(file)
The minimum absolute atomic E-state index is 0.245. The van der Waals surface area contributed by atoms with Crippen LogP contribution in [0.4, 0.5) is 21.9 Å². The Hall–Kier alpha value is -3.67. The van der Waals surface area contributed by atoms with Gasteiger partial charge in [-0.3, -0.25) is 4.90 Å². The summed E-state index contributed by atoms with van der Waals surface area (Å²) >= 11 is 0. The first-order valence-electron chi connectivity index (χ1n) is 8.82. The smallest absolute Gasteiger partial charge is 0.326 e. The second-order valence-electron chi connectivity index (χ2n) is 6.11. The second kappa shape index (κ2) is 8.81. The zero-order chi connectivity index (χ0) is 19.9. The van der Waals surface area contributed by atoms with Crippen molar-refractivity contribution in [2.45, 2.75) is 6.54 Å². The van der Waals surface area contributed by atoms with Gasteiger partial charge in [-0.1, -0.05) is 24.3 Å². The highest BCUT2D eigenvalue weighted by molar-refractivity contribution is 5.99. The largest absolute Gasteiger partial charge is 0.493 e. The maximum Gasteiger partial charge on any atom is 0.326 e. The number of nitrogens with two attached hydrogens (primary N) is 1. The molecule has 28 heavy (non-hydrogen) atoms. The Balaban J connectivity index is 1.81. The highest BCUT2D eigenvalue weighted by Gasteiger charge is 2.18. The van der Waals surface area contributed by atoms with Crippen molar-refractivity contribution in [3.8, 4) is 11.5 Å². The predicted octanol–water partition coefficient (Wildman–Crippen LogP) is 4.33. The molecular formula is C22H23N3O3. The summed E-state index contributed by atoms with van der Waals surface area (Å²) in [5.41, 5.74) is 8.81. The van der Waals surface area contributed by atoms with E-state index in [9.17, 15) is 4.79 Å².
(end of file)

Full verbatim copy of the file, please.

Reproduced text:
The minimum absolute atomic E-state index is 0.245. The van der Waals surface area contributed by atoms with Crippen LogP contribution in [0.4, 0.5) is 21.9 Å². The Hall–Kier alpha value is -3.67. The van der Waals surface area contributed by atoms with Gasteiger partial charge in [-0.3, -0.25) is 4.90 Å². The summed E-state index contributed by atoms with van der Waals surface area (Å²) >= 11 is 0. The first-order valence-electron chi connectivity index (χ1n) is 8.82. The smallest absolute Gasteiger partial charge is 0.326 e. The second-order valence-electron chi connectivity index (χ2n) is 6.11. The second kappa shape index (κ2) is 8.81. The zero-order chi connectivity index (χ0) is 19.9. The van der Waals surface area contributed by atoms with Crippen molar-refractivity contribution in [2.45, 2.75) is 6.54 Å². The van der Waals surface area contributed by atoms with Gasteiger partial charge in [-0.1, -0.05) is 24.3 Å². The highest BCUT2D eigenvalue weighted by molar-refractivity contribution is 5.99. The largest absolute Gasteiger partial charge is 0.493 e. The maximum Gasteiger partial charge on any atom is 0.326 e. The number of nitrogens with two attached hydrogens (primary N) is 1. The molecule has 28 heavy (non-hydrogen) atoms. The Balaban J connectivity index is 1.81. The highest BCUT2D eigenvalue weighted by Gasteiger charge is 2.18. The van der Waals surface area contributed by atoms with Crippen molar-refractivity contribution in [3.8, 4) is 11.5 Å². The predicted octanol–water partition coefficient (Wildman–Crippen LogP) is 4.33. The molecular formula is C22H23N3O3. The summed E-state index contributed by atoms with van der Waals surface area (Å²) in [5.41, 5.74) is 8.81. The van der Waals surface area contributed by atoms with E-state index in [9.17, 15) is 4.79 Å².